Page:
On the 20th October, just six months after the scheduled date, I arrived in Japan for the presentation of my seventh dan certificate from Doshu.
This was my sixth visit to Hombu (the Aikikai headquarters dojo), but this time I was only accompanied by my lifelong friend and student Alan Smith, not the full contingent of twenty two UKAI (United Kingdom Aikikai International) members that arrived with me last November. Unfortunately my recovery was not complete enough to enable me to train as much as I would have liked and I spent more time sat on the hard floor than training on the equally hard mat. Not so for Alan, who practised twice a day, a real achievement for a 74 year old!
On the Tuesday of the presentation, we duly arrived at Hombu each dressed for the occasion, as requested, in a dark suit and conservative tie. We were met by Tani san, the international secretary, a remarkable man whom I have grown to regard as a good friend. He explained that the presentation would take place in Doshu house at the shrine to O Sensei. While we waited in the meeting room we looked at the library of books that filled one wall; although most were in Japanese, they clearly chronicled the history of aikido from the very beginning. It is astonishing to learn that the Aikikai Foundation now has over one million members in 120 countries.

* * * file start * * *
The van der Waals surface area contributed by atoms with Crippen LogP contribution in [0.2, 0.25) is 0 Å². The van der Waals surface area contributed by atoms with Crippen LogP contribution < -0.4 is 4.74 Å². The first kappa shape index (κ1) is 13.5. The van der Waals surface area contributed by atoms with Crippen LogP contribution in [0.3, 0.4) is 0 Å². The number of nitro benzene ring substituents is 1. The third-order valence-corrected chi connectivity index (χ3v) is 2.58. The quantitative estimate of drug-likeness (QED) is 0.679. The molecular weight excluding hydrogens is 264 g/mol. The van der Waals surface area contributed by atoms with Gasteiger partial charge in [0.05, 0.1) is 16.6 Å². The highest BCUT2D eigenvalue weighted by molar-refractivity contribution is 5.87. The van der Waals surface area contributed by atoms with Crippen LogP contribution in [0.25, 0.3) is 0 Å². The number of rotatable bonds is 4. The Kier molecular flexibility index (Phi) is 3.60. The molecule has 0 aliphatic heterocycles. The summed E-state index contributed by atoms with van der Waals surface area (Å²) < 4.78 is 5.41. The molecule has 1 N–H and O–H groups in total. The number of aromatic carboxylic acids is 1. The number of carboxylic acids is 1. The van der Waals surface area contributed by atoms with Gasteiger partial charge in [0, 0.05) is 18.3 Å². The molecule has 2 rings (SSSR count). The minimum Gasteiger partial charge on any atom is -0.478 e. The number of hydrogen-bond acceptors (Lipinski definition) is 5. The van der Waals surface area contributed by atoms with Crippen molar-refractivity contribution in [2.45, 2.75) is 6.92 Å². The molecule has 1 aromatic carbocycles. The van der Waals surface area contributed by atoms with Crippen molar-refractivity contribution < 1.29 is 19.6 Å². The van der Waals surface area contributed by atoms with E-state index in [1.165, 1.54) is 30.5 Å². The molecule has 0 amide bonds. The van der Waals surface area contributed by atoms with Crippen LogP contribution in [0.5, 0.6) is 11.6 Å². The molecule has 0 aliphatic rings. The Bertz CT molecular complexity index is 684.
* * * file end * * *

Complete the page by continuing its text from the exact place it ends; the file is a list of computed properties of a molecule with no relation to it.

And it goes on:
When we were shown into Doshu’s private office, Doshu apologised as the builders had just arrived to start work in his house, so the presentation would have to take place in his private room in front of the pictures of Kisshomaru Ueshiba and O Sensei. It was a solemn and emotional experience to be presented with the 677th seventh dan award. With it came the overwhelming sense of responsibility to preserve the art with honesty and integrity, as I understand it, and to pass it on to those that follow me. It was an occasion that would have been beyond my imagination when I began my aikido career 50 years ago.
We discussed the current position of aikido in the United Kingdom. They were particularly interested in the progress of the JAC (Joint Aikido Council) and the interest shown by other United Kingdom groups to join it. We talked about Waka sensei’s visit next year and Doshu seemed very pleased that we have invited him over to help celebrate our 30th Anniversary. I took with me details of the event so far, pictures of the Manor House Hotel and the Lillishall sports complex.
On the Thursday, Tani san invited us to lunch at a very exclusive tempura restaurant; it was a fitting end to a very rewarding and successful trip. My thanks to Alan for his company and support.